Can Formula E Help Europe?

, by Jérôme Flury, translated by Martine Wilmes

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Can Formula E Help Europe?
Formula E race cars, like this Jaguar Racing, are also displayed to the general public, such as during Brussels car show in 2020. Source: peterolthof / Flickr

The stakes are huge and the pandemic has not changed anything: the European Union must reduce its greenhouse gas emissions. A sporting event trying to develop in the shadow of F1, Formula E is finding its feet and its supporters by maintaining the same goal: running on clean energy. Will its innovations help the European car market reinvent itself?

Their characteristic noise is also one of their greatest sources of criticism. Electric Formula cars, more commonly known as Formula E, have, over the last couple of years, become a playground not only for drivers, but also for engineers and manufacturers who experiment with electric motors. Motor racing has always been an opportunity to see through new innovations. In the past, some of the techniques developed on vehicles intended for endurance races, for example, have later been used on commercial models. Formula E could even help some manufacturers meet their targets to reduce greenhouse gas emissions.

Clean energy lab

Formula E now seems to be in step with the times: confronted with environmental critics who stir at each race, these single-seaters have been driving without emitting CO2 since the 2014/2015 season. Interesting fact: while the tyres, batteries, and the chassis are the same for all teams, the powertrain, which includes the engine and the transmission, has to be supplied by each manufacturer. In addition to the talent of the drivers, the key to winning thus lies under the bonnet, and, more precisely, in the technical contributions of the individual engine manufacturers.

One of the major challenges is battery life and recharge time. Both are also key factors for consumers on the market, as sales of electric vehicles in Europe have risen sharply after lockdown. In the early years of Formula E racing, cars had to charge their batteries during the race. Thanks to the work of engineers and new high-performance engines, this is no longer the case. Managing these batteries offers an additional interesting aspect to the race. The control of accelerating and braking is one of the points to master in order to win the race, and spices up encounters between drivers.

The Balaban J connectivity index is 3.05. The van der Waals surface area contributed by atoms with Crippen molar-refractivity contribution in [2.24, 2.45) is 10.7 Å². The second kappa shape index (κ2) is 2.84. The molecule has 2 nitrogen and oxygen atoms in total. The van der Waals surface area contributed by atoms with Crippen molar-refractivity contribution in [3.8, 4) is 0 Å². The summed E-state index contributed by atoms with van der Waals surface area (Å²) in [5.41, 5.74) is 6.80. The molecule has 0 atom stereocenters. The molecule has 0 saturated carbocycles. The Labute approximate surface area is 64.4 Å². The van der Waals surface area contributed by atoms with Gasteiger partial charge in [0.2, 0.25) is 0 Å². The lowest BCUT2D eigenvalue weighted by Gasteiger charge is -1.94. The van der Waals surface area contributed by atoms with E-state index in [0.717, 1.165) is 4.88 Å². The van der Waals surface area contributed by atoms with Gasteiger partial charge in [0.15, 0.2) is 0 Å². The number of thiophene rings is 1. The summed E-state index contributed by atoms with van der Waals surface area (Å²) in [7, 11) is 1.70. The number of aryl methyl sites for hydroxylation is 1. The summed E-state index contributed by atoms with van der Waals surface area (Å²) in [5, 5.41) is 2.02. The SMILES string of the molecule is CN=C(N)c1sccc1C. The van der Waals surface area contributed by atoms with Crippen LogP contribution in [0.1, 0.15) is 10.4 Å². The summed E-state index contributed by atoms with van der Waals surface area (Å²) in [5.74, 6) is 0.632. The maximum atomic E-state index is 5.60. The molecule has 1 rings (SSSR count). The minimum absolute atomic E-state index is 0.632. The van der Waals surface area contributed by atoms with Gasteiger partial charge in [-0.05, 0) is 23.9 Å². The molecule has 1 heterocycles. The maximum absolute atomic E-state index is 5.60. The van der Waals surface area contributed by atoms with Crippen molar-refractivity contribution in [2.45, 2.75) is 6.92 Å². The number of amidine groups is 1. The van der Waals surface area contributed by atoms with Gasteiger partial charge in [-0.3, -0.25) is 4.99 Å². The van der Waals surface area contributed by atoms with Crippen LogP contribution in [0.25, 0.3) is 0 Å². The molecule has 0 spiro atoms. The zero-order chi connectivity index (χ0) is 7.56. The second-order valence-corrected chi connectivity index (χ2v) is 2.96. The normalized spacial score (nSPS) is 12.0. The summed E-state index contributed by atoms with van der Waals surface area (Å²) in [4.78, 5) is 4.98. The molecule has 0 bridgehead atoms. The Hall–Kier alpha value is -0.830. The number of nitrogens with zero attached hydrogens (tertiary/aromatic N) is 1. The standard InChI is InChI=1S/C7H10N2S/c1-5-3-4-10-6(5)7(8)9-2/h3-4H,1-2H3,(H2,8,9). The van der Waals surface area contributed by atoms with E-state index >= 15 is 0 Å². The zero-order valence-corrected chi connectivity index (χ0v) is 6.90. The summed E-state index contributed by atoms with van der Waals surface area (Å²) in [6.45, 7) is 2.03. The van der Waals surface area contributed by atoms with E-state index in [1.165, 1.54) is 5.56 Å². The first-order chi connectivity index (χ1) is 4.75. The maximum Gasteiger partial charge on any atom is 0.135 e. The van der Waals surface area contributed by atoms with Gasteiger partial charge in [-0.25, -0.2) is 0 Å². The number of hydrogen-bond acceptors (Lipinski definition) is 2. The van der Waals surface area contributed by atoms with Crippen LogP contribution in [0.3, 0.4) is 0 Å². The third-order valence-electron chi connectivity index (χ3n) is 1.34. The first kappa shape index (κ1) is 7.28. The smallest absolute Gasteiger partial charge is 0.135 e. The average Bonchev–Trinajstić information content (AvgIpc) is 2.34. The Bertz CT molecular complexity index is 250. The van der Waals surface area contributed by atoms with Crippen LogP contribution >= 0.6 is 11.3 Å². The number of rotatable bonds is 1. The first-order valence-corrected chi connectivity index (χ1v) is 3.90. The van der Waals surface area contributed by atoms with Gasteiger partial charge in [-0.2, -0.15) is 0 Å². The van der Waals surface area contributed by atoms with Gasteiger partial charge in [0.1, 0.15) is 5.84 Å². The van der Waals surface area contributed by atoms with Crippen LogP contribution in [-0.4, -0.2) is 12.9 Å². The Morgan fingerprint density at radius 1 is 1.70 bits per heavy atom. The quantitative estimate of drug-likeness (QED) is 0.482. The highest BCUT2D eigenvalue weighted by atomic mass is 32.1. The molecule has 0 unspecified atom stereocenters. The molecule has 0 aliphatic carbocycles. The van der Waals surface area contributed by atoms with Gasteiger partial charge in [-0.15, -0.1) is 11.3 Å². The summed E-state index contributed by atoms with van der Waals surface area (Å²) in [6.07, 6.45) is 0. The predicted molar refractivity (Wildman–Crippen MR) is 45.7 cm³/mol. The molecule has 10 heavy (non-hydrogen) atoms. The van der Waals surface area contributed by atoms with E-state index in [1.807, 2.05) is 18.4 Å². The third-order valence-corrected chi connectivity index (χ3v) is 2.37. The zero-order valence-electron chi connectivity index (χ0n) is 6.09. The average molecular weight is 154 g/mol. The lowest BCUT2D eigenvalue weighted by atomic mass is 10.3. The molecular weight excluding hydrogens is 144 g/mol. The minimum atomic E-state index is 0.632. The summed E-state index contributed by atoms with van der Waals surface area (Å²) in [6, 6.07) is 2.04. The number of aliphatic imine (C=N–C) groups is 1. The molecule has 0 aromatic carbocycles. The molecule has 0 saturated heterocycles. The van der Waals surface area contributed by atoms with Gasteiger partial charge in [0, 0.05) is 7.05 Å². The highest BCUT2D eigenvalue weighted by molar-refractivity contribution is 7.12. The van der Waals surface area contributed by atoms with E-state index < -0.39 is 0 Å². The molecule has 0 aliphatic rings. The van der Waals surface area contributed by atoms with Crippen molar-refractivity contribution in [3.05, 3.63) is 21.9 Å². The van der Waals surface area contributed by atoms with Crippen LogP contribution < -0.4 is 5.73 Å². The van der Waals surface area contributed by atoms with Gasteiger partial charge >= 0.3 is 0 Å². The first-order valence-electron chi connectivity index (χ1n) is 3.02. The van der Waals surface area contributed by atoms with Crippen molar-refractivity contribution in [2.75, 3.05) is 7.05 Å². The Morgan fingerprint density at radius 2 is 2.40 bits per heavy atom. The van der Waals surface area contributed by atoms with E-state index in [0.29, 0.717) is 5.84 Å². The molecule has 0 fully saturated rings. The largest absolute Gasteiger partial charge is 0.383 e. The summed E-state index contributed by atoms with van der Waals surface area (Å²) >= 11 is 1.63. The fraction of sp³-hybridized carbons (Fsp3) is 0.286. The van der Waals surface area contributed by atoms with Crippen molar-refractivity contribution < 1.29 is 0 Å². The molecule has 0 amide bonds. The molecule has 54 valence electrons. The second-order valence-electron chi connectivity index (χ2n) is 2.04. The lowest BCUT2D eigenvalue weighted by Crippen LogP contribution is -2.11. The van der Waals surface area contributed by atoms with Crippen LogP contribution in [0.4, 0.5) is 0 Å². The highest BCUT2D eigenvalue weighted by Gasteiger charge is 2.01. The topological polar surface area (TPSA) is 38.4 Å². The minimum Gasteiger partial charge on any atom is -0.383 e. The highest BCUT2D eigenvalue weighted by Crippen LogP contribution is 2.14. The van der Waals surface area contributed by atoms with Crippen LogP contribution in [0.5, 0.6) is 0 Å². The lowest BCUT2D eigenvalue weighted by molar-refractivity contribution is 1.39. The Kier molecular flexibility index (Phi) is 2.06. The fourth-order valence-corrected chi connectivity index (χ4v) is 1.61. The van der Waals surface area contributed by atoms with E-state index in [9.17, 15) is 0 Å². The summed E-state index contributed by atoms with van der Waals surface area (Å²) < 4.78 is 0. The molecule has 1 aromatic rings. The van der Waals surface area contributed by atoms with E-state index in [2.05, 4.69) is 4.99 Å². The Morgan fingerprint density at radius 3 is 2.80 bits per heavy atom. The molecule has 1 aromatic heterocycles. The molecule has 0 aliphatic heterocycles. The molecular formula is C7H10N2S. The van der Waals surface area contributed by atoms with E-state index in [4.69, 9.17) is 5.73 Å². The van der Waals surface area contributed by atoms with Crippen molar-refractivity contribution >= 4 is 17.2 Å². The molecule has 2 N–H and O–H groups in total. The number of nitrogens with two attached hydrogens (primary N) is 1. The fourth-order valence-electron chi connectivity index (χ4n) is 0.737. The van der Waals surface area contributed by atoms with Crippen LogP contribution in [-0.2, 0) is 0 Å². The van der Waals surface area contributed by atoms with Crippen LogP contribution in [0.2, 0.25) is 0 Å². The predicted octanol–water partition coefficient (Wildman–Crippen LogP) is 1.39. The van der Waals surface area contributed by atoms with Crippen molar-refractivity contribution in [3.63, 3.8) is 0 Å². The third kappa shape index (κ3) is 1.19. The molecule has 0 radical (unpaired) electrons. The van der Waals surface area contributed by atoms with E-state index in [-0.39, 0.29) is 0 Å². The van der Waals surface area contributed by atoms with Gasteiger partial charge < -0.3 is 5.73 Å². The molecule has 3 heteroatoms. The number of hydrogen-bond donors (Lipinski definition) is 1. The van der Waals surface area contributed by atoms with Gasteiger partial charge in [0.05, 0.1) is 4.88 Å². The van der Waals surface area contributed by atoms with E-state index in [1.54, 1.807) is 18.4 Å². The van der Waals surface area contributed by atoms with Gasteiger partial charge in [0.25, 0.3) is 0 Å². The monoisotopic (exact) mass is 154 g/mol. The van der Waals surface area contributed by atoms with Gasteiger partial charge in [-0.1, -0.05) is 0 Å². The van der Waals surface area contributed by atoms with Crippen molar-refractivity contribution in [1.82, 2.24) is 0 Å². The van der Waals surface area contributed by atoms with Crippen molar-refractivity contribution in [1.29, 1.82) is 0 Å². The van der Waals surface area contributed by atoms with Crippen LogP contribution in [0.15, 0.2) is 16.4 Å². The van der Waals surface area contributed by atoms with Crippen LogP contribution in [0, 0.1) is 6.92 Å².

Among the sport’s objectives is “the fight against climate change and deadly levels of urban air pollution”. It is the only racing discipline to have received the ISO 20121, a certification for sustainability in the events industry. Ana Inacio, inspector for SGS, explained: “Formula E has been embedding sustainability season-on-season — exploring new initiatives, engaging with local communities and suppliers, and applying robust impact assessments”. A simple case of greenwashing? While staff and teams travel between continents during the season, it must be acknowledged that Formula E is involved in sustainability efforts: it is a partner of the United Nations Environment Programme (UNEP) for instance.

European manufacturers play the game

The discipline is still in its infancy. The very idea of a competition between electric cars was born from a conversation between Frenchman Jean Todt, President of the FIA (Fédération Internationale de l’Automobile) and Spaniard Alejandro Agag, former politician and MEP, in 2011. Changes in the automotive field are necessary as CO2 emissions in the transport sector continue to rise in Europe. Manufacturers no longer have a choice as the European Union has imposed very restrictive emission standards.